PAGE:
Memory: 2x 4GB G.Skill RipJaws X
Graphics card: Asus ROG Poseidon GTX 780 Platinum
Hard Drive: Samsung 830 128GB for the OS and WD RE 4TB for game files
Power Supply: Corsair HX650 80 Plus Gold
Case: Cooler Master HAF XM
Case Fans Installed: 2x Cooler Master SickleFlow 120mm for intake and a Noctua NF-S12A PWM for exhaust
Aside from the components mentioned above, I used the driver version NVIDIA ForceWare 334.89 for Windows 8 64bit. I used TechPowerUp’s GPU-Z 0.7.7 to monitor the graphics card’s settings, and I used Asus GPU-Tweak 184.108.40.206 to monitor its temperature and the status of the card. In monitoring the frame rates while gaming, I used FRAPS to get the minimum, maximum and average frames per seconds.
For the synthetic benchmarks, I used 3DMark 11, 3DMark Firestrike and Firestrike Extreme, Unigine Engine Heaven and Final Fantasy XIV: A Real Reborn Character Creation Benchmark tool. Whereas for the game benchmarks, I used several games, a combination of not-so-demanding games to graphics extensive games like Crysis 3.
All benchmarking tools and games are configured to their highest possible settings at 1920×1080 display resolution. I didn’t have the chance to test it at a higher resolution or in multiple display settings since I was limited with the monitor I currently have.
Overclocking the Asus ROG Poseidon GTX 780 Platinum 3GB
I was able to overclock the Poseidon further using the Asus GPU Tweak. I was able to reach a GPU clock speed of 1134 MHz, memory clock of 1671 MHz and a boost speed of 1186 MHz. Well, these aren’t the best clock speeds and I’m sure the card can handle better and higher clock speeds than the settings I used. Below are GPU-Z screenshots of the stock settings and the overclocked settings.
Temperature and Fan Noise
On idle to light load, the Poseidon GTX 780 Platinum runs very quiet, even at full load it is still generally silent at 30% to 40% rotational speed. On idle, I got around 36° degrees Celsius and on light to medium load the temperature is around 45° degrees Celsius. Even when the card is overclocked, it still runs quiet and temperature reached only 74° degrees on full load (overclocked). This is all on air and I’m sure that its temperature would have been better if the Poseidon was attached to a custom water cooling system. Well, not only temperature but its overall performance would have been better as well.
Benchmarks and Results
Below are the benchmarks results for the synthetic tests:
Overclocking the Asus Poseidon GTX 780 Platinum will yield better results. I’m sure performance would have been better if I used air+water cooler instead of air alone.
I don’t usually overclock a graphics card specially during gaming sessions. Overclocking it does give the card a boost in performance. For example, I got an average of 38 fps on Metro Last Light while using stock settings. Overclocking the card yielded in a higher average frame rate of 44 fps. Not bad, right? But the Poseidon GTX 780 Platinum is already overclocked out of the box, and I prefer to use the card as is. Because overclocking it will not only increase the performance, but it will also increase power consumption as well.
Price and Availability
The Asus ROG Poseidon GTX 780 Platinum is now available with a price tag of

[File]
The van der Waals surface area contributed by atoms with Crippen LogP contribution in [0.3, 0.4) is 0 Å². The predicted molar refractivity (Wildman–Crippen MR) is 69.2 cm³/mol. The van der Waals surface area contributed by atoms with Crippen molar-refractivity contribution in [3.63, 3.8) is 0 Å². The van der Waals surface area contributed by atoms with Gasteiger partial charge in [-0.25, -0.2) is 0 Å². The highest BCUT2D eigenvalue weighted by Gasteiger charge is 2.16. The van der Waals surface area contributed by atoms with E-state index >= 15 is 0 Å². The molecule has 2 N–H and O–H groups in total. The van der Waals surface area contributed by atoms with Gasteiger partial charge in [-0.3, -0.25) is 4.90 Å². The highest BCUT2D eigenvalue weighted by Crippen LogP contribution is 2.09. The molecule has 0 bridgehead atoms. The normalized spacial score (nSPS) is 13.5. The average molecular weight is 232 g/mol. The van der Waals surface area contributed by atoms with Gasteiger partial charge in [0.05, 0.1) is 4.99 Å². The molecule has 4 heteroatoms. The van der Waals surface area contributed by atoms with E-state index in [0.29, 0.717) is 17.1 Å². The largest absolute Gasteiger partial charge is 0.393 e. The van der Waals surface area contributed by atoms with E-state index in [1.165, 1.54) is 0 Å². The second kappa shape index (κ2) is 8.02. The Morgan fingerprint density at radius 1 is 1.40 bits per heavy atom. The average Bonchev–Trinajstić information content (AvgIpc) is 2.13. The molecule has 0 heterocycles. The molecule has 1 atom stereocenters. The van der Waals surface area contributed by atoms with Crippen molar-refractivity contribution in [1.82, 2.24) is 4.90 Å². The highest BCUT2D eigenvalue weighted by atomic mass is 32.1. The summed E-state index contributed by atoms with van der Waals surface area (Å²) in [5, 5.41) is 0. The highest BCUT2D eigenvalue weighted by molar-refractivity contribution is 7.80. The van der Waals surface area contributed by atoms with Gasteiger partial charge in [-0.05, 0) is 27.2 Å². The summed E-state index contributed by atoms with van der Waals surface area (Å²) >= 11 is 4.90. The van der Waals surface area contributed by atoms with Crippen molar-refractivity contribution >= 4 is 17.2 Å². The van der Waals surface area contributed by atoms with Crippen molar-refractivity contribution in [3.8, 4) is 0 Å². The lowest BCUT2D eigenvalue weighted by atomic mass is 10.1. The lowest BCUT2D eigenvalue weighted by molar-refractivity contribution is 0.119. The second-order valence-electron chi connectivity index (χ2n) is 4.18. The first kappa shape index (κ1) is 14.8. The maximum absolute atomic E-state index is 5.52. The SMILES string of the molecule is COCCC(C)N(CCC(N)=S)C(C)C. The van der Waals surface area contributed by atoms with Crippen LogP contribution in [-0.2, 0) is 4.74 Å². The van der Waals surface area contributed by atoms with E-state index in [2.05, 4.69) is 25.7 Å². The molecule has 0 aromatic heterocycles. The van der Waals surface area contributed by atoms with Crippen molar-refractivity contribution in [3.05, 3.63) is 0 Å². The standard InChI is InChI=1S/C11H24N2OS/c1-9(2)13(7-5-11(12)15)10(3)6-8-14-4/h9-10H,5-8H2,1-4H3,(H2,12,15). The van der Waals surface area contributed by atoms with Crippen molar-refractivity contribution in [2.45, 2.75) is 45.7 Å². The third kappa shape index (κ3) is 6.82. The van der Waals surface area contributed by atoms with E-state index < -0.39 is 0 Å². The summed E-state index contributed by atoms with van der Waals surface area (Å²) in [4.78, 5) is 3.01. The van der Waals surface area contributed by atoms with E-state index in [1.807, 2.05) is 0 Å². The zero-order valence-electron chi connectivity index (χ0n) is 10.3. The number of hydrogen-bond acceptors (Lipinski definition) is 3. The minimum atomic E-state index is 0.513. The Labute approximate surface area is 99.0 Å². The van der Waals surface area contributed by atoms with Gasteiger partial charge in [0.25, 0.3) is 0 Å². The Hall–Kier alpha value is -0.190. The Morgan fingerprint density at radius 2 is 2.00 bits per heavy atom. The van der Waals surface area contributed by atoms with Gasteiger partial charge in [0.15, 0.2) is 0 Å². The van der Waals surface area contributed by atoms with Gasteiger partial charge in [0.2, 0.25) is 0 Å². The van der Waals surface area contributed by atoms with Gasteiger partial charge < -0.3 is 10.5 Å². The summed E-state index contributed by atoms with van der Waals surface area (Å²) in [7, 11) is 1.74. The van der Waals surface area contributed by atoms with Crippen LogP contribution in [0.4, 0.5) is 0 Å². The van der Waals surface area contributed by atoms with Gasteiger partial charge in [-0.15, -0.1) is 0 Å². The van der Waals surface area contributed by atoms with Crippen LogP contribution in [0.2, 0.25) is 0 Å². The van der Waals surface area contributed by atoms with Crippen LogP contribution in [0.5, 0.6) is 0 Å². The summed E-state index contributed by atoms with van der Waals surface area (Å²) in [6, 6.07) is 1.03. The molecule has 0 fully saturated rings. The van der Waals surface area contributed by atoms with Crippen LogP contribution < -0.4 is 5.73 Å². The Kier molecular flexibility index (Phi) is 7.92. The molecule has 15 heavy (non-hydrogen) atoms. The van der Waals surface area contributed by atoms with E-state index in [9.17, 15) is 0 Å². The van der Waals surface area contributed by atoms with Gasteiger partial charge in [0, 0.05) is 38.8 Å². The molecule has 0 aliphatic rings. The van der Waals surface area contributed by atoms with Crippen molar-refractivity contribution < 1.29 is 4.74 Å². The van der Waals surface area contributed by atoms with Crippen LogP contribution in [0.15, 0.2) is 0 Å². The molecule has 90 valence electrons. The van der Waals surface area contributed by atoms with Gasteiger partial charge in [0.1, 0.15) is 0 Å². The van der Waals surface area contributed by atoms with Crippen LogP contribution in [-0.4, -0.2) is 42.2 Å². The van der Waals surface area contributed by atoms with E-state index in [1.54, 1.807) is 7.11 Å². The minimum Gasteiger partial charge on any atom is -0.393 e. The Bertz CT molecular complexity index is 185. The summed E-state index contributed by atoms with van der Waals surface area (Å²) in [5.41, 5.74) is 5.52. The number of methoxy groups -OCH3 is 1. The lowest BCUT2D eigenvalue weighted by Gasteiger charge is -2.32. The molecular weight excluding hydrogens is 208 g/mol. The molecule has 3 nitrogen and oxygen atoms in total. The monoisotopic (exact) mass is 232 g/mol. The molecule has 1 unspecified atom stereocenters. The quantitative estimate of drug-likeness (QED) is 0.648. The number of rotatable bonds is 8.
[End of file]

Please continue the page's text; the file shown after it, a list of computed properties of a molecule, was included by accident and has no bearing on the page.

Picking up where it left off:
$599.99 $527.47. Meanwhile, the Asus GTX 780 DirectCU2 OC variant is currently at $459.99 only. Yes, it’s more expensive than the DirectCU 2 OC variant, but that price difference is more or less already equivalent to a custom GPU water block. Sometimes GPU water blocks are more expensive than that. In fact, EVGA’s GTX 780 HydroCopper solution is even more expensive at $679.99, almost the price of the Asus GTX 780 Ti DirectCU 2 OC which currently sells for $634.99.
Asus ROG Poseidon GTX 780 Platinum Review Conclusion
The Asus ROG Poseidon GTX 780 Platinum is a jaw dropping / sexy / innovative graphics card. Let’s talks about its aesthetics first. The Poseidon only consumes two slots despite that you get water cooling in addition to air cooling. It has a nice, fresh and unique looking shroud design, and let’s not forget the aluminum brushed back plate. The whole card itself feels pretty solid, somewhat heavy, but it feels like you’re holding a solid piece of hardware.
Performance wise, the GTX 780 didn’t fail me specially in gaming. The overall gaming experience was great, as expected from a GTX 780. But don’t expect it to perform like the GTX 780 Ti, just because it has a DirectCU H20 hybrid cooler. It performs like a GTX 780 and most probably even better compared to other GTX 780, thanks to its Digi+VRM 10 Phase Super Power Alloy, concreted chokes, harden MOSFETs and Japanese-made black metallic solid-state capacitors. And let’s not forget the main reason (and the primary feature) why this card can perform better is because of its hybrid DirectCU H20 cooler.
My only regret was I didn’t have a custom water cooling while the Poseidon stayed with me. I could have probably pushed it further or get better and lower temperatures. I couldn’t fully comment as to how good the DirectCU H20 can perform. But other reviewers who were able to test the Poseidon with a custom water cooling gave a thumbs up on the performance of the Poseidon while water cooled.
However, the Poseidon GTX 780 Platinum do come with a much higher price tag (at $599.99) compared to a regular GTX 780 card. However, if you buy an overclock GTX 780 and a GPU water block for it, you’ll most probably end up spending the same amount, most of the time even more than the Poseidon. So I think the price is just right for a DirectCU H20-cooled GTX 780. But I don’t think that the Poseidon is generally for all consumers. I mean, if you have no plans of getting a custom water cooling system later or sooner, then better not get a Poseidon at all. Instead go with a GTX 780 DirectCU II OC instead.
Overall, Asus made a great job with the Asus Poseidon GTX 780 Platinum and the DirectCU H20 Hybrid cooler is such an innovative piece of cooling solution. The Poseidon gives you the flexibility of using both air and water to cool the graphics card. And I definitely want to see the same cooling solution applied on a GTX 780 Ti soon. The Poseidon is definitely a fantastic graphics card and deserves the PC Enthusiast’s Highly Recommended Awards.